Toward a Sustainable Margaritaville.
[Originally published January 18, 2008.]
First off, I’d just like to thank the City Council for giving me this opportunity to speak to you all today. I’ll do my best to keep my comments brief and let you get back to the Jäger ice luge, which I understand is beginning to melt out back.
Neighbors, friends, elected representatives—I am Margaritaville. My father was a simple shrimp-boat captain who set course for a sleepy fishing village almost 40 years ago. He didn’t want much. A little plot of land, some skanks, maybe a flask of rum to warm his swollen belly. I’m not sure a little boy was in the plans, but he raised me with love and, more importantly, a love of this land.
From the crisp scent of vomit-soaked pizza boxes baking in the sunrise on East Sound Pier, to the pink-and-orange sunsets softly shimmering behind the West Railyard prostitute encampments, I love every inch of this town. I took my first body shot right around the time I spoke my first word, and that word was “body shot.”
And yet I fear that our children might not grow up in the same Margaritaville we’ve been able to enjoy. A Margaritaville where you can get shithoused on a quiet jetty and think about what it would be like to get a dolphin high. A Margaritaville where you can take a dump on a snow-white sand dune and swear at a baby pelican. A Margaritaville where college dropouts, irrespective of race or creed, can listen to Pink Floyd and dry-hump below a rainbow. These are the experiences I cherish, and I know that I am not alone.
Now, I realize what I’m about to say might not make me the most popular man in town, but I just want to pose a simple question to you all. Which human organ parties the hardest? A lot of you might say the genitals. Others, the face area. But I would argue that the hardiest party in the human body is in our hearts. And I’m asking you to use your hearts in securing a brighter future for our town.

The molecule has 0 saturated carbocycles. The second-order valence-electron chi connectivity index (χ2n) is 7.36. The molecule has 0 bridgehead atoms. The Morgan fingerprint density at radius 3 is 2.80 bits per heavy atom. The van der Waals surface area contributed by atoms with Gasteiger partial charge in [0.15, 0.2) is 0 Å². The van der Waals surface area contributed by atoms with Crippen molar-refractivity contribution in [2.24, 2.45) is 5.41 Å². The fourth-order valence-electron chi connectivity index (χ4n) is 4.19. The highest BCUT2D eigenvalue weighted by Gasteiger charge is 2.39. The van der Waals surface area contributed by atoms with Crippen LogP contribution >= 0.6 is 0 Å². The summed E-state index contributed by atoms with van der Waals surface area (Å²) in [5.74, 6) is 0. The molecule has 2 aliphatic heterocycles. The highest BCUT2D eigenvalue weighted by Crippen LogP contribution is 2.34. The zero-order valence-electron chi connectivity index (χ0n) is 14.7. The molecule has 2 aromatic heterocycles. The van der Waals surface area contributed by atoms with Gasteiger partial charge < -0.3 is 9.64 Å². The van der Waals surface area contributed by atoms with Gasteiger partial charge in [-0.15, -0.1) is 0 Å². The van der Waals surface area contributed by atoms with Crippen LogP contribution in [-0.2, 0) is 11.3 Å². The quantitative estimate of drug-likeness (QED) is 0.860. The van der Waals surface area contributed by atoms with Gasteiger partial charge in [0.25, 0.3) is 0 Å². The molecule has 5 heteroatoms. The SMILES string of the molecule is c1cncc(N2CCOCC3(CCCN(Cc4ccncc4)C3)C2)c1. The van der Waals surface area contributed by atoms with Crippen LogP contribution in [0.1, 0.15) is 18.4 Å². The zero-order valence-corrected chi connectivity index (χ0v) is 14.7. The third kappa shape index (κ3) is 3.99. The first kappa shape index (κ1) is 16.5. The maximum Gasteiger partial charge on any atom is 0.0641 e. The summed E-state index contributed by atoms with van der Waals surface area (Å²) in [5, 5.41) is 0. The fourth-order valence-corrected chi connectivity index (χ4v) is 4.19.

As many of you know, tonight the City Council will consider a measure to rezone the old Margaritaville Condom Factory District from PZ-1 (party zone—industrial) to MU-GCD (multiuse, greenspace conservation). I know that a lot of you have laughed at this proposition, but I wanted to clear up a few misconceptions about what this development would actually mean for this town:
Myth: The new zoning designation will make it harder to party.
Fact: Higher population densities and smarter growth means smarter and more robust partying. Imagine living in a place where you can eat, sleep, funnel beers, get treated for herpes, and attend a funeral, all without leaving a four-block area. This is the kind of mixed-use development we are planning to create at the Condom Factory Lofts™.
Myth: Preplanned Party Zone developments such as the Condom Factory Lofts create a homogenized party atmosphere antithetical to the eclectic spirit upon which Margaritaville was founded.
Fact: As part of our sustainable-development initiatives, 15 percent of all housing units in the new Condom Factory Lofts will be dedicated to affordable residences for displaced condom-factory squatters. As I’ve said before, this development is about building up the Margaritaville community, not tearing it down. If anything, our new work/play retail center promises to invite an even more diverse assortment of Margaritaville residents to stroll casually among its funky modern pornography boutiques and redesigned, Pan-Asian-inspired opium dens.
Myth: Talking about environmentalism is crushing my meth high.
Fact: Both Chief Seattle and Thoreau were huge meth heads.
Myth: My parents never loved me.
Fact: They just didn’t know you, bro. Come on, I’ll buy you a Smirnoff Ice.
In conclusion, we are stewards of one of the most beautiful party zones on the planet. We have a responsibility to make sure every generation has a chance to party here. Vote yes tonight and protect the party for yourself, for your children, and for your children’s children. Thank you.
SUGGESTED READSList: Other Places Jimmy Buffett Wasted Away
by Chris Steck (10/13/2005)
List: Things This City Was Built On, Besides Rock ‘n’ Roll
by Eric March (4/22/2005)
Monologue: Today’s AA Speaker: Mr. Tom Waits (If Mr. Waits Is Actually Like the People He Writes Songs About)
by Russell Bradbury-Carlin (2/5/2007)
RECENTLYThis Statement of Purpose Will Blow Your Mind
by Patrick Font and Rome Morgan (2/8/2016)
Hungover Bear and Friends: Aspire to More
by Ali Fitzgerald (2/8/2016)
List: The Magic 8-Ball for Millennials
by Heather Wheat (2/8/2016)